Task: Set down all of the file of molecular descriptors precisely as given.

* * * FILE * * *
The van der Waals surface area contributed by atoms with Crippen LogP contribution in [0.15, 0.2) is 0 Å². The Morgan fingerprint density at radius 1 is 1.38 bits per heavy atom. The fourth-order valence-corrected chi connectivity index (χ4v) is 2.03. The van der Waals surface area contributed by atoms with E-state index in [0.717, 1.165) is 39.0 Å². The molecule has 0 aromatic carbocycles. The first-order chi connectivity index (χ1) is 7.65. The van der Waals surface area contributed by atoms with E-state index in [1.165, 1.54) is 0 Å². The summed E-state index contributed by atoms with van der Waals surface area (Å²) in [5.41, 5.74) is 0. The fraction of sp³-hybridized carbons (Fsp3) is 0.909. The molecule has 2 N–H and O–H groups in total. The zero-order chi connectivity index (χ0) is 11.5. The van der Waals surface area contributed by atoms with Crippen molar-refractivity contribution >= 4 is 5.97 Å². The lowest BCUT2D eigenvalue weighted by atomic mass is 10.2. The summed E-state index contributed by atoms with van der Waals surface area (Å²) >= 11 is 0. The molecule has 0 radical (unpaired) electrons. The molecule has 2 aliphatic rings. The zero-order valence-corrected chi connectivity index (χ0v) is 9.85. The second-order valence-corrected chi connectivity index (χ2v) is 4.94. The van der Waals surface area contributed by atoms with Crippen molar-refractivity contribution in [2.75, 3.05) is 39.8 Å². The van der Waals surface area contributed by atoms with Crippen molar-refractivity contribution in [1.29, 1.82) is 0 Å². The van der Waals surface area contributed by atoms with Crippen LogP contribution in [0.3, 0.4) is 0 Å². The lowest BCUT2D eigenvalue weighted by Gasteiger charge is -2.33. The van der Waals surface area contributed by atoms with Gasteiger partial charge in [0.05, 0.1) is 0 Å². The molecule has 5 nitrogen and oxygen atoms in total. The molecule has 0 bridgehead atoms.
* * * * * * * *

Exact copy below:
The van der Waals surface area contributed by atoms with Crippen LogP contribution in [0.15, 0.2) is 0 Å². The Morgan fingerprint density at radius 1 is 1.38 bits per heavy atom. The fourth-order valence-corrected chi connectivity index (χ4v) is 2.03. The van der Waals surface area contributed by atoms with E-state index in [0.717, 1.165) is 39.0 Å². The molecule has 0 aromatic carbocycles. The first-order chi connectivity index (χ1) is 7.65. The van der Waals surface area contributed by atoms with E-state index in [1.165, 1.54) is 0 Å². The summed E-state index contributed by atoms with van der Waals surface area (Å²) in [5.41, 5.74) is 0. The fraction of sp³-hybridized carbons (Fsp3) is 0.909. The molecule has 2 N–H and O–H groups in total. The zero-order chi connectivity index (χ0) is 11.5. The van der Waals surface area contributed by atoms with Crippen molar-refractivity contribution >= 4 is 5.97 Å². The lowest BCUT2D eigenvalue weighted by atomic mass is 10.2. The summed E-state index contributed by atoms with van der Waals surface area (Å²) >= 11 is 0. The molecule has 0 radical (unpaired) electrons. The molecule has 2 aliphatic rings. The zero-order valence-corrected chi connectivity index (χ0v) is 9.85. The second-order valence-corrected chi connectivity index (χ2v) is 4.94. The van der Waals surface area contributed by atoms with Crippen molar-refractivity contribution in [2.75, 3.05) is 39.8 Å². The van der Waals surface area contributed by atoms with Crippen molar-refractivity contribution in [1.29, 1.82) is 0 Å². The van der Waals surface area contributed by atoms with Crippen LogP contribution in [0.3, 0.4) is 0 Å². The lowest BCUT2D eigenvalue weighted by Gasteiger charge is -2.33. The van der Waals surface area contributed by atoms with Gasteiger partial charge in [0.05, 0.1) is 0 Å². The molecule has 5 nitrogen and oxygen atoms in total. The molecule has 0 bridgehead atoms.